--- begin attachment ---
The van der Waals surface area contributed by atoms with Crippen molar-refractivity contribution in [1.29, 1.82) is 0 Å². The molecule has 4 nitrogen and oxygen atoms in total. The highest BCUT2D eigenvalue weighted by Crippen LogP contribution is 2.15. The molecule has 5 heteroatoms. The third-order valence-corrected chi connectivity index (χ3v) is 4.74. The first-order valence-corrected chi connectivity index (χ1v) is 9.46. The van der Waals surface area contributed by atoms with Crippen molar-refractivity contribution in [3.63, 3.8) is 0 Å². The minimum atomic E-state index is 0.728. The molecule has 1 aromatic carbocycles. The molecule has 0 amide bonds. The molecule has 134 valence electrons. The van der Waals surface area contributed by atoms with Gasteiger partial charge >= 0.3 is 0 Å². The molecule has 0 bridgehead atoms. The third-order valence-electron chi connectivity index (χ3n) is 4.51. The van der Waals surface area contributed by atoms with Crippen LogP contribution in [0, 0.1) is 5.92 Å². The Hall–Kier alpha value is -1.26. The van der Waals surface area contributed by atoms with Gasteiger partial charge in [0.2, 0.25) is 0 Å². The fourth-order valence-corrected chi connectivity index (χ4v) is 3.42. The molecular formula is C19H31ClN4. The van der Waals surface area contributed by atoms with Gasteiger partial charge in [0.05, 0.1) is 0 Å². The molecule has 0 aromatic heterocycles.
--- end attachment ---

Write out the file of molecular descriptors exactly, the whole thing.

The van der Waals surface area contributed by atoms with Crippen molar-refractivity contribution in [1.29, 1.82) is 0 Å². The molecule has 4 nitrogen and oxygen atoms in total. The highest BCUT2D eigenvalue weighted by Crippen LogP contribution is 2.15. The molecule has 5 heteroatoms. The third-order valence-corrected chi connectivity index (χ3v) is 4.74. The first-order valence-corrected chi connectivity index (χ1v) is 9.46. The van der Waals surface area contributed by atoms with Crippen molar-refractivity contribution in [3.63, 3.8) is 0 Å². The minimum atomic E-state index is 0.728. The molecule has 1 aromatic carbocycles. The molecule has 0 amide bonds. The molecule has 134 valence electrons. The van der Waals surface area contributed by atoms with Gasteiger partial charge >= 0.3 is 0 Å². The molecule has 0 bridgehead atoms. The third-order valence-electron chi connectivity index (χ3n) is 4.51. The van der Waals surface area contributed by atoms with Crippen LogP contribution in [0, 0.1) is 5.92 Å². The Hall–Kier alpha value is -1.26. The van der Waals surface area contributed by atoms with Gasteiger partial charge in [0.2, 0.25) is 0 Å². The fourth-order valence-corrected chi connectivity index (χ4v) is 3.42. The molecular formula is C19H31ClN4. The van der Waals surface area contributed by atoms with Gasteiger partial charge in [0.05, 0.1) is 0 Å². The molecule has 0 aromatic heterocycles.